The Healthy Chester Coalition in Chester, Pennsylvania, is a forum that allows healthcare providers, community organizations, and public sector agencies to build relationships with one another and work together on projects that will lead to “better coordination of healthcare delivery and reduced costs due to improved efficiencies.”5 The Coalition originally formed, with guidance from the SC2 team, as a platform for connecting community- and faith-based organizations to the work other groups were doing around public health.
Public health was not an area of focus in Chester’s initial SC2 assessment or at the beginning of implementation. However, early in the process, the city’s Bureau of Health expressed an interest in expanding its role beyond that of a regulatory agency by creating a new Community Health Education Services Department to actively promote and encourage healthy lifestyles and behaviors.
In order to leverage existing resources in Chester and in coordination with the new department, the HHS team member began convening meetings among the Bureau of Health, healthcare providers, and community organizations. One city staff person mentioned, “The team member’s position with the federal government brought more people to the meetings than when [the city health commissioner] called a meeting on her own,” and, “The team member’s presence reminded the city that the White House was looking at Chester.”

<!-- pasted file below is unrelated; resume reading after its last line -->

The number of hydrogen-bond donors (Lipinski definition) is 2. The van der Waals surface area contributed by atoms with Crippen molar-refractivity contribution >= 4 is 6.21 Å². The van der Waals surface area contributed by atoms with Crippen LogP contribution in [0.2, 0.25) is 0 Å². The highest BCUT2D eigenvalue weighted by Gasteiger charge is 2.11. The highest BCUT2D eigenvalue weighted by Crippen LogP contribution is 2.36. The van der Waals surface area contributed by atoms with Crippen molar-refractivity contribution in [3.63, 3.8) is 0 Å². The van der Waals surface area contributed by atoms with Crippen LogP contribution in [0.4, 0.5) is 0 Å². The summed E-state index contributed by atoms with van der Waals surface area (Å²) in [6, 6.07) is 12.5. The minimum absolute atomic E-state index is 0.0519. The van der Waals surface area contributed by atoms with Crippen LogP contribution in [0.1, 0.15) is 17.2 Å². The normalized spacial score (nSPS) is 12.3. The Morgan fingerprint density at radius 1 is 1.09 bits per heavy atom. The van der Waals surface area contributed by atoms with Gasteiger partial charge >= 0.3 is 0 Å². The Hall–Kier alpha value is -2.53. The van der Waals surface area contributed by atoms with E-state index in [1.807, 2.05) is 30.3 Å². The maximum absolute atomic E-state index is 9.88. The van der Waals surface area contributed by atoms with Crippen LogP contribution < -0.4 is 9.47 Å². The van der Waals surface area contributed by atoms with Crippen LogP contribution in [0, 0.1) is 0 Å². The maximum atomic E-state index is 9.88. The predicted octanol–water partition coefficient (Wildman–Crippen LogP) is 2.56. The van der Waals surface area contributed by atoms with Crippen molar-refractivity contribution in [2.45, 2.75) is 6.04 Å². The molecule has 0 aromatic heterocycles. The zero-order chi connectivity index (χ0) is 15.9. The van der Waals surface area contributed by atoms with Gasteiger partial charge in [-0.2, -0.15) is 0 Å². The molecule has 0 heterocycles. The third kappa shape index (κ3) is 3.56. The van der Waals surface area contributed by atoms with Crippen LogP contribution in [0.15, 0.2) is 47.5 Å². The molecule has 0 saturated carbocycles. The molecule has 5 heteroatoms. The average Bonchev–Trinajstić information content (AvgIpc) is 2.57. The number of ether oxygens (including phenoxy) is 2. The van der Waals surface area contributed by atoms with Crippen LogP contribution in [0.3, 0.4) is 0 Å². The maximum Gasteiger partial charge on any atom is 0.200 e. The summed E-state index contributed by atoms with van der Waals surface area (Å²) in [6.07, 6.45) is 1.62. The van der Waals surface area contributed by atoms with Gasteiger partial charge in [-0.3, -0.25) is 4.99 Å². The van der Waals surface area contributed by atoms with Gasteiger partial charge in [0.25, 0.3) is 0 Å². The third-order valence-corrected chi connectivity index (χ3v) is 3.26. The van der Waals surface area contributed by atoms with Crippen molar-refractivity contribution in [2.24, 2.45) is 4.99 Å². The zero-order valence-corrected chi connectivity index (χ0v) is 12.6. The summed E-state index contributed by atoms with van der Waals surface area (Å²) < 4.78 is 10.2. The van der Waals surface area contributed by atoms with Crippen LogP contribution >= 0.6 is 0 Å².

Through this process, the SC2 team brokered new relationships, in particular, between Crozer-Keystone Health Systems and Widener University, two key anchor institutions in Chester. Other Coalition partners that long saw themselves as competitors began trusting each other and started sharing best practices. The meetings evolved into the Healthy Chester Coalition, which dedicated itself to promoting partnerships to effectively and efficiently deliver healthcare and social services to the city.
The HHS team member’s role in the Healthy Chester Coalition after the initial startup primarily involved providing technical assistance to the Coalition. For example, he helped a Widener University professor and students develop a resource guide that includes healthcare services and programs available in the city, and worked with Keystone Mercy Health Plan to secure a $10,000 grant to create a website for the resource guide that incorporates GIS mapping features.
The Coalition still meets regularly, on a biweekly basis, and has grown to include 45 to 60 organizations. In addition to providing a space to work on specific projects, it offers opportunities for training, networking, and sharing best practices. The group currently has three priority areas: 1) increase access to care; 2) develop public health outreach strategies; and 3) coordinate community health fairs.
5 SC2 monthly report, July 2012.